While keeping the back totally straight, proceed to bend at the elbows until they reach 90 degrees and the upper chest lowers until it is roughly 1-2 inches above the ground. Extend the arms and return the body to the starting position.

What does the decline push up work?

You’ll target the clavicular head of the pec major muscle as well as benefiting from some great serratus anterior involvement too.

A few decline push up tips:
  • Ensure the hands always remain directly underneath the shoulder girdles at all times
  • Always keep the spine in one straight line when performing this movement
  • Ensure your chosen piece of furniture is firmly rooted into the ground before performing this movement

Exercise #20: The wide hand decline push up

This is very similar to the decline push up except you’re going to have a very wide hand position in order to target the pec minor muscles in conjunction with the clavicular head of the pec major.

How to Do a Wide Grip Push-Up | Chest Workout

Note: This is the same video as the standard wide grip push up though your feet will be suspended on a bench

How to do a wide hand decline push up:

In order to perform this exercise, place your tiptoes on a chair or bench and suspend your body weight on your hands. While keeping your back straight, “walk” your hands out so that they are as wide as possible (comparable to a dumbbell fly position) and proceed to bend at the elbows.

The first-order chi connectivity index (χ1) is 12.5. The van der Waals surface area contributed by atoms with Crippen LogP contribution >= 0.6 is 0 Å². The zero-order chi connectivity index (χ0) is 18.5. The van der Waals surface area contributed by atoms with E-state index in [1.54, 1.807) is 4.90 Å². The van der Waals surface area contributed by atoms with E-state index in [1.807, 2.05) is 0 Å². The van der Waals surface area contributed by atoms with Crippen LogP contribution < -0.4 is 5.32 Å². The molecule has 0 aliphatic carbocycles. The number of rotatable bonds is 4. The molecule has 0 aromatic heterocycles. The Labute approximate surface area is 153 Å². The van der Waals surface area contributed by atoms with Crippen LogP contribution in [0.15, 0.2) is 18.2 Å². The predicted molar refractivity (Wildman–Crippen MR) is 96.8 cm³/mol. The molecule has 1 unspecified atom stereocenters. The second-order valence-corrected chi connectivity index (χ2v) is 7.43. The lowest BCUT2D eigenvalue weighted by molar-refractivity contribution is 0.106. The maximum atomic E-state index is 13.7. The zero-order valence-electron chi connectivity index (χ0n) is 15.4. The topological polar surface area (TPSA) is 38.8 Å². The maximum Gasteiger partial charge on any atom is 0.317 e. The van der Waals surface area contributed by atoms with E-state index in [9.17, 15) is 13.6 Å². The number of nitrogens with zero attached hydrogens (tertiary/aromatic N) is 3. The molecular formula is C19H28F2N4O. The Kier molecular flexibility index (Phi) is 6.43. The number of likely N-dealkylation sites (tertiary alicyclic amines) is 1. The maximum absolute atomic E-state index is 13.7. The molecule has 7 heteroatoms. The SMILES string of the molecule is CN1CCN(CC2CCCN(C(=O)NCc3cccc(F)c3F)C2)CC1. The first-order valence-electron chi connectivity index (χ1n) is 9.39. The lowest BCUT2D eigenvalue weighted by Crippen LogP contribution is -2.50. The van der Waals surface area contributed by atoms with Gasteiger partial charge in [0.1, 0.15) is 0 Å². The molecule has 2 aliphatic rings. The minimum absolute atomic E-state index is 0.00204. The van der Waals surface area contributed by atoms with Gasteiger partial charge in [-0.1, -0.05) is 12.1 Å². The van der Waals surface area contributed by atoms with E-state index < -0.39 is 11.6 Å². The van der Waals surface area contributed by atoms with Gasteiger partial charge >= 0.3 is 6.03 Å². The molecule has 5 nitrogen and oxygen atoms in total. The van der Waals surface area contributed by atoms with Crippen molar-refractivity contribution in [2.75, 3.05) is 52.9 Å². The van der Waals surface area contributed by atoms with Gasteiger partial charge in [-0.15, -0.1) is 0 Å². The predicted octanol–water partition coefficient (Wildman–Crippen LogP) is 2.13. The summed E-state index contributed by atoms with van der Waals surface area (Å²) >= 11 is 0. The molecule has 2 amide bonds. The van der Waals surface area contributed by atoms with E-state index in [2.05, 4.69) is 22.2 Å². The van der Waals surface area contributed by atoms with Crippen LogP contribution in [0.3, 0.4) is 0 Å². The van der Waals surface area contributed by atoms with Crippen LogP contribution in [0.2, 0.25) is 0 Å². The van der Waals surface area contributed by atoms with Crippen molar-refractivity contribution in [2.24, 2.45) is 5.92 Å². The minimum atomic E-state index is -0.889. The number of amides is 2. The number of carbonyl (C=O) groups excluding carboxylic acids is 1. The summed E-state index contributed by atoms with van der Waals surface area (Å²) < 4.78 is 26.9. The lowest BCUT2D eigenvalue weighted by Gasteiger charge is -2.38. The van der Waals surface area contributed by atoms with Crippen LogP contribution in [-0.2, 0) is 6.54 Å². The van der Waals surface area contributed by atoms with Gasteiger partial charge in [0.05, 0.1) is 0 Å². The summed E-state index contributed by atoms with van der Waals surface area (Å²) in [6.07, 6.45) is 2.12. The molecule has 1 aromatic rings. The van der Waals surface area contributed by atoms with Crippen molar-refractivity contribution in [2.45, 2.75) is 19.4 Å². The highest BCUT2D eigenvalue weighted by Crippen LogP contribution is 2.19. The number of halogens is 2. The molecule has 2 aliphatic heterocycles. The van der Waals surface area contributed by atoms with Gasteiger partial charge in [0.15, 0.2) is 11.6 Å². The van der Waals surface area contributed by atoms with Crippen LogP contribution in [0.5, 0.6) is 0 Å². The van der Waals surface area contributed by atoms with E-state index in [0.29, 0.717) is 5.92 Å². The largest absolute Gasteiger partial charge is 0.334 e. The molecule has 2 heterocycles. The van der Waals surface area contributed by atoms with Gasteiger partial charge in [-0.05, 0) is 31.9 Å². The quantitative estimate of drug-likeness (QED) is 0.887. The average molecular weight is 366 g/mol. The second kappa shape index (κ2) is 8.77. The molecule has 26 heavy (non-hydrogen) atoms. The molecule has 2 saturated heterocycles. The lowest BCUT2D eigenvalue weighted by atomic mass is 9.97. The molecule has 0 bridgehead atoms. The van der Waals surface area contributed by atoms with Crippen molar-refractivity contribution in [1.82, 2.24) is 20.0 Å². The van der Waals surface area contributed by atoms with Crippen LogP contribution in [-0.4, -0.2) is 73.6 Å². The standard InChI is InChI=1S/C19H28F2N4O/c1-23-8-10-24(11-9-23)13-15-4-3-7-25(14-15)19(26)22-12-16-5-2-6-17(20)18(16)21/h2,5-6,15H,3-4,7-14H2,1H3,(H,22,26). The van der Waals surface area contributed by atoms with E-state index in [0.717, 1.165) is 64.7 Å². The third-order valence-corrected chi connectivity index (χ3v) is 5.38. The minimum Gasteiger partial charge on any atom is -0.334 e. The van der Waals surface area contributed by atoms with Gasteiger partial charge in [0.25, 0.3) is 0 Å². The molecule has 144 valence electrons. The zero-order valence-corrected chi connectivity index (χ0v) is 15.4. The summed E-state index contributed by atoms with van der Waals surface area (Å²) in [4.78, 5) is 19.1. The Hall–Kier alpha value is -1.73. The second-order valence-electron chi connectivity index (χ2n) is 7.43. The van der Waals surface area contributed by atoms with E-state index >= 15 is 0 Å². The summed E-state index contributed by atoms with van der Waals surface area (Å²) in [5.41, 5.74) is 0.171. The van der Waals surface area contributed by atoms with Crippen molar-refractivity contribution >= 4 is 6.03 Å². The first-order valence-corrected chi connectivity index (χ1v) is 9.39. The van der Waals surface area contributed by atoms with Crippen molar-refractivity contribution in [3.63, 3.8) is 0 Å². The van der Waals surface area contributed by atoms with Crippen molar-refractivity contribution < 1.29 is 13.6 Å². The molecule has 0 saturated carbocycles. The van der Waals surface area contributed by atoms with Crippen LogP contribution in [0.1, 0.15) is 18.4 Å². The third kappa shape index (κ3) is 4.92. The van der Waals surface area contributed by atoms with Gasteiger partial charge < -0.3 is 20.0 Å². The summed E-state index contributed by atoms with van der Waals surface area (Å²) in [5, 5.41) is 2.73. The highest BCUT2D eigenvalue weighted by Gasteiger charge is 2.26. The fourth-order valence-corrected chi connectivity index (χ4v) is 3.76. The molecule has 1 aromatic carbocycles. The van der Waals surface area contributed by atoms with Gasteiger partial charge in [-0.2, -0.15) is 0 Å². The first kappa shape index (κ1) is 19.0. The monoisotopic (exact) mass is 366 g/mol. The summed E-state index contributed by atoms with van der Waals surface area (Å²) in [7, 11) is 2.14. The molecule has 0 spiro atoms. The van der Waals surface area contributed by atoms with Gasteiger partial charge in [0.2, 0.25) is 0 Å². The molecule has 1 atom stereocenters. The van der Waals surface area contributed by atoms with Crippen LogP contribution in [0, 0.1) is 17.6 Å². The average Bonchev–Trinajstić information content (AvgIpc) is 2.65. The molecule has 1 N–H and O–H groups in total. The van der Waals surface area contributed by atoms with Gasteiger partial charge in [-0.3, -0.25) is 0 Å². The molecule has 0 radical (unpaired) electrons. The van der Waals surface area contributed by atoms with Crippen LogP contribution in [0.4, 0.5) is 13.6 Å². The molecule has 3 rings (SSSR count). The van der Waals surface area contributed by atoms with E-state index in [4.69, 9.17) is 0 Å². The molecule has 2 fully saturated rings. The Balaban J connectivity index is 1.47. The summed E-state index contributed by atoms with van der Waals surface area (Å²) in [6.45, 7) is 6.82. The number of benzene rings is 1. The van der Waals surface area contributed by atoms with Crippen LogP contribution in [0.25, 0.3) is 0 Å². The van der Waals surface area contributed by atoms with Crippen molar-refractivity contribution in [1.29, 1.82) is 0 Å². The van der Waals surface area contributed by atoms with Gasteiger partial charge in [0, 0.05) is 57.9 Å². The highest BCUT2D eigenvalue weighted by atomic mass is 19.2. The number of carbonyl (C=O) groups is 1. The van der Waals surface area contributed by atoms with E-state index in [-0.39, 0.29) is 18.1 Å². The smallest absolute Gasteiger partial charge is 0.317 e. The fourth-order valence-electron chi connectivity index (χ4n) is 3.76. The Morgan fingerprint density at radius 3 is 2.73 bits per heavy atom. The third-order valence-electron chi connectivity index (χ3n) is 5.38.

Once the elbows reach 90 degrees and the top of the chest rests between 1-2 inches above the ground, extend the arms and return to the starting position.

What does a wide hand decline push up work?

This exercise targets the clavicular head of the pec major muscle while also integrating the pec minor muscle when performed with full range of movement.

A few wide hand decline push up tips:
  • Careful not to spread the hands too wide as this could lead to shoulder dislocation
  • Always take your time when lowering the body to ensure that you do not lose your balance and fall over
  • Try to squeeze your chest muscles together at the top of the movement to assist in the development of the sternocostal division line between the pec major muscles

The Best Push Ups For Lower Chest

Slightly more vexing for some is the successful isolation of the sternocostal head of the pec major when you’re not using any equipment, however, as with the incline variants this area is actually very easily targeted as we’ll now show you.

Exercise #21: The incline push up

You’ll need to use a chair or bench to perform these two movements, but that’s obviously not going to be much of a problem if you’re at home or even in the park. This is a great exercise for placing stress on the sternocostal head of the pec major.